Russian Sage & Chlorosis
Unlike its name, Russian sage (Perovskia) is not technically a sage; it is a member of the mint family. Botanically, it is a subshrub, because it contains both woody and soft tissue. Foliage is gray-green, with small leaves and silvery stems. Lavender-blue spikes bloom mid- to late summer. The delicate elegance of Russian sage lends a striking aura to the garden.
Russian sage grows best where there is full sun and good drainage. Better suited to drought, this plant does not do well with excess water. Fertilizing is not generally necessary since it promotes leggy growth that will need staking for support. Russian sage grows best when pH is between 5.1 and 6.5.
- Unlike its name, Russian sage (Perovskia) is not technically a sage; it is a member of the mint family.
- Fertilizing is not generally necessary since it promotes leggy growth that will need staking for support.
Chlorosis in Russian sage is caused by a lack of chlorophyll. Leaf tissue turns yellow, generally between the veins. Veins appear darker green. Symptoms are leaves that are pale green to yellow. The more yellow in color, the more severe the problem. Chlorosis may appear in only a portion of the plant. As the disease progresses, leaf veins turn yellow and the leaves die. Affected branches will often die. Death of the entire plant is not uncommon if the problem is not addressed.
- Chlorosis in Russian sage is caused by a lack of chlorophyll.
- As the disease progresses, leaf veins turn yellow and the leaves die.
Causes of Chlorosis
Chlorosis is often caused by poor drainage, damaged or compacted roots, high soil alkalinity and nutrient deficiencies. Nutrient deficiencies can be caused by a lack of nutrients or high soil pH. An excess of one nutrient can create an imbalance in another, making it inaccessible to the plant. Nutrient deficiencies such as iron, manganese and zinc are common among chlorotic plants. Calcium, zinc, manganese, phosphorus or copper in high amounts can tie up iron so that it is unusable to the plant. A deficiency of potassium will hinder the availability of iron.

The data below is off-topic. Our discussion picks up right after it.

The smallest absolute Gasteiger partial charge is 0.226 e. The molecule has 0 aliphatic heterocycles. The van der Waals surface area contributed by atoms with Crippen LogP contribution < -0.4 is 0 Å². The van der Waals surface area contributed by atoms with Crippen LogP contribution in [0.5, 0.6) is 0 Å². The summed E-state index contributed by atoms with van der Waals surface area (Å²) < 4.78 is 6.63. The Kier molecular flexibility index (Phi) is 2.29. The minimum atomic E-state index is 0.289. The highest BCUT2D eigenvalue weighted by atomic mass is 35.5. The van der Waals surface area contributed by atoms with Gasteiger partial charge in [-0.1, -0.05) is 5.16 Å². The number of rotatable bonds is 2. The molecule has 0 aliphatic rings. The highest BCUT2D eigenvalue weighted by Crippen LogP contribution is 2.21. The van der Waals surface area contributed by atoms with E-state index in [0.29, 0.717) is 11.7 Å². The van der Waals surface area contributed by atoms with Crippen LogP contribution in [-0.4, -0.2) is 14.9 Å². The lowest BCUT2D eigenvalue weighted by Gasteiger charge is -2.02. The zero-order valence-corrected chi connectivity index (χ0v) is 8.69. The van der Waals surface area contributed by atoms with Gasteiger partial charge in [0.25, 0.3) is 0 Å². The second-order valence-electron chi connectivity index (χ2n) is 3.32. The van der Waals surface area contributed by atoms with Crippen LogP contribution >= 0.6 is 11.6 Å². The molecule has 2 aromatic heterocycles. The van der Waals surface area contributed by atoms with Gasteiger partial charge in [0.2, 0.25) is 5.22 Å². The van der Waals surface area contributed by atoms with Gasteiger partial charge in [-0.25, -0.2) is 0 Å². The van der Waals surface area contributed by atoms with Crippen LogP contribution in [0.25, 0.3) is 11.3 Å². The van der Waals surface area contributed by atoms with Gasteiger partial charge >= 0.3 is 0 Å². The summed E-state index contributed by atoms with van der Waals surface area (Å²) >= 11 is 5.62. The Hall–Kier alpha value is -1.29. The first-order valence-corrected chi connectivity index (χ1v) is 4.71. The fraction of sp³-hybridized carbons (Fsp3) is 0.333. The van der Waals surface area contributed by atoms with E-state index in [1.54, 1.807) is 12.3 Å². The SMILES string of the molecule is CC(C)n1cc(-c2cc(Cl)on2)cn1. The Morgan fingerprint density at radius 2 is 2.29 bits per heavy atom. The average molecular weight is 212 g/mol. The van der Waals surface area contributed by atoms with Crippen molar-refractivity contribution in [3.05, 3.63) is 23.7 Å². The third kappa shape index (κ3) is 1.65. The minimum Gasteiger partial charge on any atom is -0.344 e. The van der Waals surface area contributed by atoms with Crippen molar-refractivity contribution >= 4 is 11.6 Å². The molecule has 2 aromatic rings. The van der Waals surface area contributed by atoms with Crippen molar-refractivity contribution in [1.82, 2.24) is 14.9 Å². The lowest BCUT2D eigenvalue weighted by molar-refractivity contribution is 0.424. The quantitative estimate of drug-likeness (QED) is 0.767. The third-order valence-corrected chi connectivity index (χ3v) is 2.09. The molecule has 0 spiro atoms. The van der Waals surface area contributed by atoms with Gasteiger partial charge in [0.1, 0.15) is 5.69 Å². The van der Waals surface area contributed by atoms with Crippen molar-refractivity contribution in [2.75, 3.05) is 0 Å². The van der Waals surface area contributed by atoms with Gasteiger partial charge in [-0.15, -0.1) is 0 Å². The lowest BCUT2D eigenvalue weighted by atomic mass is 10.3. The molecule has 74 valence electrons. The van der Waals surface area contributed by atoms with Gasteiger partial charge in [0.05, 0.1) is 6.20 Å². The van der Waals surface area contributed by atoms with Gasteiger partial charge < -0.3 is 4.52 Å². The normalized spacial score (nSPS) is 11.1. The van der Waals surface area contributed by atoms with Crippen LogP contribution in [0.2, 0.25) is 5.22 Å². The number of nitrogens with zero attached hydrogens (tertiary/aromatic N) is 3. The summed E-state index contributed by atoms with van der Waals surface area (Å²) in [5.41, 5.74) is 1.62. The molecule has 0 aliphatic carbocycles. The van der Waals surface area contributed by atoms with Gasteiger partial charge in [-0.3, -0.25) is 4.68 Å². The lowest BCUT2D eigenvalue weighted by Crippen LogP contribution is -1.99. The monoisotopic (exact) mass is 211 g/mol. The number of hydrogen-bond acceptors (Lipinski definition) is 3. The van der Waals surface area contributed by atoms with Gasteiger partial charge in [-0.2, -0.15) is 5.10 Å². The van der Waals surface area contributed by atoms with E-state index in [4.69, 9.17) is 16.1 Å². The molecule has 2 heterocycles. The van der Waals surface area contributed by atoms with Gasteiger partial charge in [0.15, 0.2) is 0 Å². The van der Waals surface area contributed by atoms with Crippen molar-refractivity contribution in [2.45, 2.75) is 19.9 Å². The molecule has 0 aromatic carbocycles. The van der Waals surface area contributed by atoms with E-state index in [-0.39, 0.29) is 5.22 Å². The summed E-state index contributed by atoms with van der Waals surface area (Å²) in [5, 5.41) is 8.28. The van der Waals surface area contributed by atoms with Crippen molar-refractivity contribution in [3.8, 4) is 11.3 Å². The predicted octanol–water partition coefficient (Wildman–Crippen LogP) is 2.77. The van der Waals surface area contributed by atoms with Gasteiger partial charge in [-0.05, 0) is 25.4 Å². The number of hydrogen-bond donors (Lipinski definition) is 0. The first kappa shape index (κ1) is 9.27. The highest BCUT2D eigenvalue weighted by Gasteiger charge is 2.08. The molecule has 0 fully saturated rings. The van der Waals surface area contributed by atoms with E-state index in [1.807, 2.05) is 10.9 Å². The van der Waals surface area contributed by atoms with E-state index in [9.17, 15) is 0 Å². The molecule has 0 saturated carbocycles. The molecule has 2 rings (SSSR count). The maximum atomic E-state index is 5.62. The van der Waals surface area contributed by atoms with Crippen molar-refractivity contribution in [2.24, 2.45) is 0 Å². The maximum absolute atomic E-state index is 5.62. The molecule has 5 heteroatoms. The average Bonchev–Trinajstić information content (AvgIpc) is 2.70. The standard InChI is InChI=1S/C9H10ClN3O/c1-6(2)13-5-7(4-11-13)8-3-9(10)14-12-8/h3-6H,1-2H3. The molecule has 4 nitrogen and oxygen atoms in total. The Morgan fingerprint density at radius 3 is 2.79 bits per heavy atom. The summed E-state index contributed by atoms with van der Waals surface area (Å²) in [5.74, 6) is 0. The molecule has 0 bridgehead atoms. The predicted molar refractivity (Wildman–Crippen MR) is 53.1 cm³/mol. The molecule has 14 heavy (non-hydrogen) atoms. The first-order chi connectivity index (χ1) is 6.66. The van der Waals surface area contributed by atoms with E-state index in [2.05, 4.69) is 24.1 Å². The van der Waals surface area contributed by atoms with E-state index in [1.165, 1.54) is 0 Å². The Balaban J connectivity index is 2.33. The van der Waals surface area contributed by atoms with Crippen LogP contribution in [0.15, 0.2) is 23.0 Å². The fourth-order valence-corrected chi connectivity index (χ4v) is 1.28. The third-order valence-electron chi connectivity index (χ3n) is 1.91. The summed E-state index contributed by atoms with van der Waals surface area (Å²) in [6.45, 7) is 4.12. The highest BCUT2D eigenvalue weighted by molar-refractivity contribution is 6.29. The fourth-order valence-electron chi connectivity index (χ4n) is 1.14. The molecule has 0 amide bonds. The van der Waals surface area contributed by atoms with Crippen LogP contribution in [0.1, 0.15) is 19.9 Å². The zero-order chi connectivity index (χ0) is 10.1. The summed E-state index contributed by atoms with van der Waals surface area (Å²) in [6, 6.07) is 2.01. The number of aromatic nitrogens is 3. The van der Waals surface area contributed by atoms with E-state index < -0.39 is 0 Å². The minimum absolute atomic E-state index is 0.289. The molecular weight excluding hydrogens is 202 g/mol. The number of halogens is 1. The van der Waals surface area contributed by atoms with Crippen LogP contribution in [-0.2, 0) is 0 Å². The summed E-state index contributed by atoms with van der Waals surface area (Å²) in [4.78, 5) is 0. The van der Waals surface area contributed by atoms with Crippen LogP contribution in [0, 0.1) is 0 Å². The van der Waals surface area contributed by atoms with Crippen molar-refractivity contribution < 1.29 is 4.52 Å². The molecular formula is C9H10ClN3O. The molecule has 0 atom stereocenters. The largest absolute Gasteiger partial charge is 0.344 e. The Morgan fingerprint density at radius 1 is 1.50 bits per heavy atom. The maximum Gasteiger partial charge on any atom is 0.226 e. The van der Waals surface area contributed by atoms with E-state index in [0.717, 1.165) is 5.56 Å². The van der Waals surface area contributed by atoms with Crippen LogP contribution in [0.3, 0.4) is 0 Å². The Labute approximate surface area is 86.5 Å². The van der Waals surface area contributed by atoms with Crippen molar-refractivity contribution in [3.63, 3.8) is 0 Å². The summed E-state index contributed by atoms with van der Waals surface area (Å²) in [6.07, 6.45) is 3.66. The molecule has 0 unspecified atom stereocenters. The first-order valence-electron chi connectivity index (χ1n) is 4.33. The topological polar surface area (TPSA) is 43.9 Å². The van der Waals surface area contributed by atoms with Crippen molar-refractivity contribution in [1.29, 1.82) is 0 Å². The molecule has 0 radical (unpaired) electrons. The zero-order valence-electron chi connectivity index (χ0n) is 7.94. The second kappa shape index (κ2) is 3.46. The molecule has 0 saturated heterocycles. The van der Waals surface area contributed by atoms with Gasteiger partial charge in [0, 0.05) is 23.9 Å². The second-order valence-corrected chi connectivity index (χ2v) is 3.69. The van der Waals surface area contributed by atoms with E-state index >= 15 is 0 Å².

Determining the Cause
A pH test will determine that alkalinity of soil. Because a lack of iron is the most common cause, it is important to know that most plants can absorb iron when the pH is between 5.0 and 6.5. If soil alkalinity does not seem to be the cause, plant leaves might offer a clue. Check what foliage turned chlorotic first. Chlorosis related to iron deficiency begins on the new growth first. Chlorosis associated with zinc or manganese deficiency shows on older and inner leaves first. Check the soil around the plant. Poor drainage and compaction will encourage chlorosis in the Russian sage plant. Injured or weak root systems, often caused by hard soils, have difficulty extracting nutrients.
- Chlorosis is often caused by poor drainage, damaged or compacted roots, high soil alkalinity and nutrient deficiencies.
- Poor drainage and compaction will encourage chlorosis in the Russian sage plant.
After determining the cause of chlorosis in your plant, it is possible to address the problem. Soil pH can be adjusted. High pH can be lowered with the addition of sulfur, while low pH can be raised with the addition of lime. Aerating the soil to alleviate compaction promotes proper drainage. Foliar applications of nutrients can address nutrient deficiencies temporarily. Amending the soil with compost provides needed nutrients to the soil.
- University of Illinois Extension: Focus on Plant Problems
- "California Master Gardener Handbook"; University of California Agricultural and Natural Resources; Dennis R. Pittenger, editor; 2004
Based in California, Andrea Peck has been writing science-related articles since 2006. Her articles have appeared in "The Rogue Voice," "Information Press" and "The Tribune." Peck holds a Bachelor of Arts in mathematics and a minor in biology from San Diego State University.